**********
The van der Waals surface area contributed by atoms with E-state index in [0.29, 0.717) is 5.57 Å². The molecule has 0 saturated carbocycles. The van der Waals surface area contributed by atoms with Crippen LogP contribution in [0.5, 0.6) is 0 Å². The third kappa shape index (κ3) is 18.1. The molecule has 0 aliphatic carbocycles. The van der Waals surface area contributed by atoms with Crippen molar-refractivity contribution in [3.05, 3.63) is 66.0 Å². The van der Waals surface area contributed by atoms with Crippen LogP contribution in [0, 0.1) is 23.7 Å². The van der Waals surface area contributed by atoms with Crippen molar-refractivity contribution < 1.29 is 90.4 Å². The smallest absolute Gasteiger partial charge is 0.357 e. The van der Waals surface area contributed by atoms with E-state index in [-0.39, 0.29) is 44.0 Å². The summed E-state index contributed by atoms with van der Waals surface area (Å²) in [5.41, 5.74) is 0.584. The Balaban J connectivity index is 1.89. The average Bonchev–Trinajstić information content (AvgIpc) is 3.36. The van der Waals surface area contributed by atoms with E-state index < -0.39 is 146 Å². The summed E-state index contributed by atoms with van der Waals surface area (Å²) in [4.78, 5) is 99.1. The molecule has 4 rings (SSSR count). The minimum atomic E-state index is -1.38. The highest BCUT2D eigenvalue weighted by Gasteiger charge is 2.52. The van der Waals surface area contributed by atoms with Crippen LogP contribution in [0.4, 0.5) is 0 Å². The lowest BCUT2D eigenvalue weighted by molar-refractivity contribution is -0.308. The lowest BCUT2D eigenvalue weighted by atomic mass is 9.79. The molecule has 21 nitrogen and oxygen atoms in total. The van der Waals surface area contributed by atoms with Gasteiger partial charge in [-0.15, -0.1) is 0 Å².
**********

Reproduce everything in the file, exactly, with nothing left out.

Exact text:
The van der Waals surface area contributed by atoms with E-state index in [0.29, 0.717) is 5.57 Å². The molecule has 0 saturated carbocycles. The van der Waals surface area contributed by atoms with Crippen LogP contribution in [0.5, 0.6) is 0 Å². The third kappa shape index (κ3) is 18.1. The molecule has 0 aliphatic carbocycles. The van der Waals surface area contributed by atoms with Crippen molar-refractivity contribution in [3.05, 3.63) is 66.0 Å². The van der Waals surface area contributed by atoms with Crippen LogP contribution in [0, 0.1) is 23.7 Å². The van der Waals surface area contributed by atoms with Crippen molar-refractivity contribution < 1.29 is 90.4 Å². The smallest absolute Gasteiger partial charge is 0.357 e. The van der Waals surface area contributed by atoms with E-state index in [-0.39, 0.29) is 44.0 Å². The summed E-state index contributed by atoms with van der Waals surface area (Å²) in [5.41, 5.74) is 0.584. The Balaban J connectivity index is 1.89. The average Bonchev–Trinajstić information content (AvgIpc) is 3.36. The van der Waals surface area contributed by atoms with E-state index < -0.39 is 146 Å². The summed E-state index contributed by atoms with van der Waals surface area (Å²) in [4.78, 5) is 99.1. The molecule has 4 rings (SSSR count). The minimum atomic E-state index is -1.38. The highest BCUT2D eigenvalue weighted by Gasteiger charge is 2.52. The van der Waals surface area contributed by atoms with Crippen LogP contribution in [0.4, 0.5) is 0 Å². The lowest BCUT2D eigenvalue weighted by molar-refractivity contribution is -0.308. The lowest BCUT2D eigenvalue weighted by atomic mass is 9.79. The molecule has 21 nitrogen and oxygen atoms in total. The van der Waals surface area contributed by atoms with Gasteiger partial charge in [-0.15, -0.1) is 0 Å².